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Photographer Captures a Day in the Life of Children with Rare Genetic Conditions

Madison has excessive amounts of iron accumulating in her brain, leading to stiffness in her limbs, Parkinson’s, dystonia, vision problems, and developmental delays. She still manages to laugh a lot, and she loves the swings.

Ian has MCAP and PMG which involve the skin, connective tissue, and brain, causing a disproportionately large head and capillary malformations on the skin. He and his sister have a special bond.

In 1969, Karen Haberberg’s parents lost their first son, a two-year-old boy named Raphael Haberberg. Rafi had a rare genetic disorder called Tay–Sachs disease, and he passed away before Karen was born. Now a photographer, Karen and her family are still followed by Rafi’s memory. They still have his baby pictures. One of them appears in the introduction to An Ordinary Day, Karen’s photo book about families affected by rare, often painful, sometimes disabling genetic conditions.

In the United States alone, about one in ten people lives with a rare disease; chances are you know or have met someone who, by some twist of luck, was born with a changed letter in their genetic code.

Still, the available treatments for these disorders don’t reflect the large numbers. About 95% of rare genetic diseases do not have a corresponding FDA-approved drug, and as Human Genomist Daniel MacArthur writes in the forward for An Ordinary Day, more than 50% of the families of children with these conditions do not receive a formal diagnosis.

While it’s necessary to discuss statistics in conjunction with Haberberg’s book, the photographs themselves— paired with quotations from parents, siblings, and the kids themselves if they are verbal— are about specific people and those who love them. The photographer met the families in the book through various organizations, and they welcomed her into their lives, giving her seemingly unconditional access to the ins and outs of their routines.

Many of the children have endured more procedures and surgeries than most of us have in a lifetime, but what shines through in Haberberg’s photographs isn’t their suffering. She tells us, through words and pictures, about all the little details that make these kids who they are. Maybe they like acting, playing football, or listening to live music.

A boy named Darus enjoys looking at the garbage trucks. Daniel loves toy cars, but he’s partial to the ones with doors that open and shut. Gianna loves her cheerleading uniform. Madison likes turning the pages in a book— perhaps she’ll like looking through this one too.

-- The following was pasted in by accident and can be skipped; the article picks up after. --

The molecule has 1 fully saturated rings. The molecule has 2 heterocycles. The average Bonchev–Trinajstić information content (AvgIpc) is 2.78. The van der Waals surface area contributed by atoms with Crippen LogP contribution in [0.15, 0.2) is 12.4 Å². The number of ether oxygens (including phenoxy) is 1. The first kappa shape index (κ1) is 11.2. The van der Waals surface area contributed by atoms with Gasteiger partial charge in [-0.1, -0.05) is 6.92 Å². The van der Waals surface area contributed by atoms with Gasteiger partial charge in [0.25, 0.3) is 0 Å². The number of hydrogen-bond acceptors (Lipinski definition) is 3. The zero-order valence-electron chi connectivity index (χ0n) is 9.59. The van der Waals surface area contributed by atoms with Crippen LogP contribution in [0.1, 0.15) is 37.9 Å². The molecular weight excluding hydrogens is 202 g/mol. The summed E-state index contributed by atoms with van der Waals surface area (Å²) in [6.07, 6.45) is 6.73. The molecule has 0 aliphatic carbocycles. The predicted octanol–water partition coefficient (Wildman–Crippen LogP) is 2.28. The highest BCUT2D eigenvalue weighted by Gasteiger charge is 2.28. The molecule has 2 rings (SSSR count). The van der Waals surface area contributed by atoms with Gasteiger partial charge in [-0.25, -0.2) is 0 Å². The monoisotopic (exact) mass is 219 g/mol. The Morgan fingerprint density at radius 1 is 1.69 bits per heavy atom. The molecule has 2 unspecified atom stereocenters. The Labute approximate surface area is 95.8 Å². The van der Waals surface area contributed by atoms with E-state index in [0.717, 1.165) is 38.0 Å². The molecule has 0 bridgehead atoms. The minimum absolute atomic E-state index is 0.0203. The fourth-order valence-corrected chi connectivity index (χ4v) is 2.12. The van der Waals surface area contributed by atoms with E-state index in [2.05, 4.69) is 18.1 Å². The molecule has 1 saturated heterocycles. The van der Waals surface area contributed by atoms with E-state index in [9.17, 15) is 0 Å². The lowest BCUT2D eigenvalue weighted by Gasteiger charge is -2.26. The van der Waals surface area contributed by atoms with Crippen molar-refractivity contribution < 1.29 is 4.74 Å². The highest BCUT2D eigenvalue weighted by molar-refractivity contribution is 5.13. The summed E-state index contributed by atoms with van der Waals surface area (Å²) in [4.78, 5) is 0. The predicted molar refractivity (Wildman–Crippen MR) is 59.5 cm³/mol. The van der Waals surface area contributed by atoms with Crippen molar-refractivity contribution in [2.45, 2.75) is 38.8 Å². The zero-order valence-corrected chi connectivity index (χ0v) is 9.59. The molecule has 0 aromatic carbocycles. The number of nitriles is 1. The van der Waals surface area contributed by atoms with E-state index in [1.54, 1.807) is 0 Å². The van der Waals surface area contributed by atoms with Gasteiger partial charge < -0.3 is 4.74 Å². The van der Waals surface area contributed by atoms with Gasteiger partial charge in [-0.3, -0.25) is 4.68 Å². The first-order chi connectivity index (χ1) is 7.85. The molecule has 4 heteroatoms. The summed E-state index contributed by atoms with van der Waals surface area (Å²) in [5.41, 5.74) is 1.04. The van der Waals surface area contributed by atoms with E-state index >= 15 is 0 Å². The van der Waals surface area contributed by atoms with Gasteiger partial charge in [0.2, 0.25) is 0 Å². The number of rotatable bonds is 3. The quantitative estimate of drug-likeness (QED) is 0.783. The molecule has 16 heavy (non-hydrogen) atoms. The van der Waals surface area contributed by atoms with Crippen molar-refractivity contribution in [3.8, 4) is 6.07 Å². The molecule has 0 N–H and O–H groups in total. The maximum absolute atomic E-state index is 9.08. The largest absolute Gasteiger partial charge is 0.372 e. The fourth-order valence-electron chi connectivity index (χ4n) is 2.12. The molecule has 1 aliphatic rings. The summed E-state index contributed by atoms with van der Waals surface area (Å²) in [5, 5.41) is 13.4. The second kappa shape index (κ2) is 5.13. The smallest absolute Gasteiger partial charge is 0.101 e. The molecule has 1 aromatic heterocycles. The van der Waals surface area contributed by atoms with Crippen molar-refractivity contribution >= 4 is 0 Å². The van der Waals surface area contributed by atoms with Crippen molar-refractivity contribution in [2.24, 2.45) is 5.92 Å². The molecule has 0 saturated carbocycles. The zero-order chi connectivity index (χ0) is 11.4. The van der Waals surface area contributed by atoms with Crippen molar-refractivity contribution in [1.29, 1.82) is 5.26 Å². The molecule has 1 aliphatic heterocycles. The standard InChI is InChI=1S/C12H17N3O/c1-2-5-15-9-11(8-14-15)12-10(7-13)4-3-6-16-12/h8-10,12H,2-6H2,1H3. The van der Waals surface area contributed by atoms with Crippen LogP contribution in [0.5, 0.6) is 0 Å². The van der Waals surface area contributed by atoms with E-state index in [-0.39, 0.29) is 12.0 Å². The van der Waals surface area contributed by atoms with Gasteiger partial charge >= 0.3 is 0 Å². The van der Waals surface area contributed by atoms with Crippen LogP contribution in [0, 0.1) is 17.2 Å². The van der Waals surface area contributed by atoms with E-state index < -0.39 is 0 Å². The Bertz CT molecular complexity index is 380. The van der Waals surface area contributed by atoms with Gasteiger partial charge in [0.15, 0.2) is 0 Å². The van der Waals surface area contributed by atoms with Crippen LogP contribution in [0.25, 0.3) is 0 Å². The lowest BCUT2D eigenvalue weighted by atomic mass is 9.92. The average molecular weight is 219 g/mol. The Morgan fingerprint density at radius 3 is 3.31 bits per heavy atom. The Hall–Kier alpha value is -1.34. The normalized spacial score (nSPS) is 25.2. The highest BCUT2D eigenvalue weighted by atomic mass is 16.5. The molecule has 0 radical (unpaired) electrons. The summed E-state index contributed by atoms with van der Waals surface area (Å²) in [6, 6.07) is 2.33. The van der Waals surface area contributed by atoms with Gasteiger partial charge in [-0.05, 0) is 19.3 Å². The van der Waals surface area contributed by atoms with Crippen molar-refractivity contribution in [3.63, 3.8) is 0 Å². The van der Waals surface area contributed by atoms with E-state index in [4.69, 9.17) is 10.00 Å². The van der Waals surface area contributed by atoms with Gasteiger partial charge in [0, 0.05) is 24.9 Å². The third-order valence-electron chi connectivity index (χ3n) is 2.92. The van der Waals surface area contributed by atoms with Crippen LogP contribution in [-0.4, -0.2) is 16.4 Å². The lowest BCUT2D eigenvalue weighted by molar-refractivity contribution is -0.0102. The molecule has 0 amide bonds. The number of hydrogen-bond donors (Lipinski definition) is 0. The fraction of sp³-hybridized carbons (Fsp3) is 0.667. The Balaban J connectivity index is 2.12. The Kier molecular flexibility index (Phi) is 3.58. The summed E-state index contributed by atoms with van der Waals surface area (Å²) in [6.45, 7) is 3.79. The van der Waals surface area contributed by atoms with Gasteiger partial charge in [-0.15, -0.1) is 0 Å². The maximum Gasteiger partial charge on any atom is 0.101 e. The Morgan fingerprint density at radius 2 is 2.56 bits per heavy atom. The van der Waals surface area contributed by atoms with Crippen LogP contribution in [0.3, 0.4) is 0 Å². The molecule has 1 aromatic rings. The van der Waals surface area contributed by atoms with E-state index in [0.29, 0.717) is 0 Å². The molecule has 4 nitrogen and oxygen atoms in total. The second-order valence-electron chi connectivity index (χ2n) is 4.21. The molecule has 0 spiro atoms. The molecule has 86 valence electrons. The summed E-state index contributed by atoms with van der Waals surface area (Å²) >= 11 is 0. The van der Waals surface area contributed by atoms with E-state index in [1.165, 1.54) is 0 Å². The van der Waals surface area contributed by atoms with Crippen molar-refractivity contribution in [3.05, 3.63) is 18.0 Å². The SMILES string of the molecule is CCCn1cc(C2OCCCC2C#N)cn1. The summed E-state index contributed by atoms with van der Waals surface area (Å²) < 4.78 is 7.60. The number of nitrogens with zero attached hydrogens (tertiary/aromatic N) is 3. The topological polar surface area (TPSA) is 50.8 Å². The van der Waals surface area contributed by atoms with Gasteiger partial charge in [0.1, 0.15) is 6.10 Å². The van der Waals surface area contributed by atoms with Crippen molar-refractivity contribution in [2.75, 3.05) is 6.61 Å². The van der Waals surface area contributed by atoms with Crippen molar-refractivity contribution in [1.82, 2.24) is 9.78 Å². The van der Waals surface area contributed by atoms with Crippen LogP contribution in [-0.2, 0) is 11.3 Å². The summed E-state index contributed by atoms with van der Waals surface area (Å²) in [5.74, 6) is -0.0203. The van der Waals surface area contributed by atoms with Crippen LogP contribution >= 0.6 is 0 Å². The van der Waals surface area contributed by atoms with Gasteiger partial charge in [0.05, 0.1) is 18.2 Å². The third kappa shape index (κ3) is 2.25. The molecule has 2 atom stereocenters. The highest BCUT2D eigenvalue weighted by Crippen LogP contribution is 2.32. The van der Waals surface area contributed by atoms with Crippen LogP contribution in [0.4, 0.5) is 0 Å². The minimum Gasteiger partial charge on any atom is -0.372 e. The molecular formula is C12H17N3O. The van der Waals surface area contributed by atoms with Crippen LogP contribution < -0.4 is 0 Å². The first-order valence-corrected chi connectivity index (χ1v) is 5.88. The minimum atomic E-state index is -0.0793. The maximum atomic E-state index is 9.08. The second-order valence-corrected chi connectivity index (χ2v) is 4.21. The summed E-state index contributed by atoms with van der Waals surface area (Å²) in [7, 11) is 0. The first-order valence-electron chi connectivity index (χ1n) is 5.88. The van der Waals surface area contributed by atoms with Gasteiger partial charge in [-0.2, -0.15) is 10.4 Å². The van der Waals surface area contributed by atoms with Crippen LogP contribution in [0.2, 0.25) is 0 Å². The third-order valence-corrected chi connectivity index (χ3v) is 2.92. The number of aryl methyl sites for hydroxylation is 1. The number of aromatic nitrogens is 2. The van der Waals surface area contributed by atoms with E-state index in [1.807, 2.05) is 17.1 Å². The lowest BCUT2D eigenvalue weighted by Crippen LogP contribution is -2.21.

An Ordinary Day isn’t just about the children as individuals; Haberberg positions them within the larger context of their families. Often, the parents receive little to no support. On behalf of their children, they fight tooth and nail with insurance companies. They try everything, and then they do more.

Brian, the father of a boy named Wyatt, told the photographer he was given a Wikipedia printout about his son’s syndrome by way of explanation from his doctors. Ami, the mother of Miriam and Mohammed, spent countless sleepless hours on the internet, searching for answers. Jamesy’s dad Jim sleeps beside him whenever he has to stay the night in his hyperbaric chamber so he won’t have to be alone.

Each of the families owns a selection of pictures from Haberberg’s time with them. “Some of the children have a very short life expectancy,” the photographer tells us. “These photos create an everlasting image for them.”

Haberberg mentions in her introduction the isolation felt by families of children living with rare genetic diseases— there is sometimes bullying, she says— and her thoughts are echoed in some of the families’ testimonies. Still, An Ordinary Day is about togetherness more than it is about loneliness. Elizabeth, Kelly’s mom, wrote the photographer a long letter when she received the pictures. Her last line was, “You are now family.”

All of the families have been invited to the launch for An Ordinary Day, and at least six of them will be in attendance. Haberberg’s parents are also excited about the book; recently, they accompanied her to the Global Genes Conference in Los Angeles.

Proceeds from the book will benefit and fund genetic research. Haberberg plans to create a documentary film on the subject and to launch a website where families coping with rare genetic conditions can connect with one another. An Ordinary Day: Kids with Rare Genetic Conditions is published by powerHouse Books. Find it here.

Gianna has had 26 surgeries but she is still a star in her town’s cheering squad.

Miriam is the first African American diagnosed with NGLY1. Her younger brother has it too.

Jamesy often sleeps in a hyperbaric chamber to help improve his breathing. His dad always joins him.

All images © Karen Haberberg

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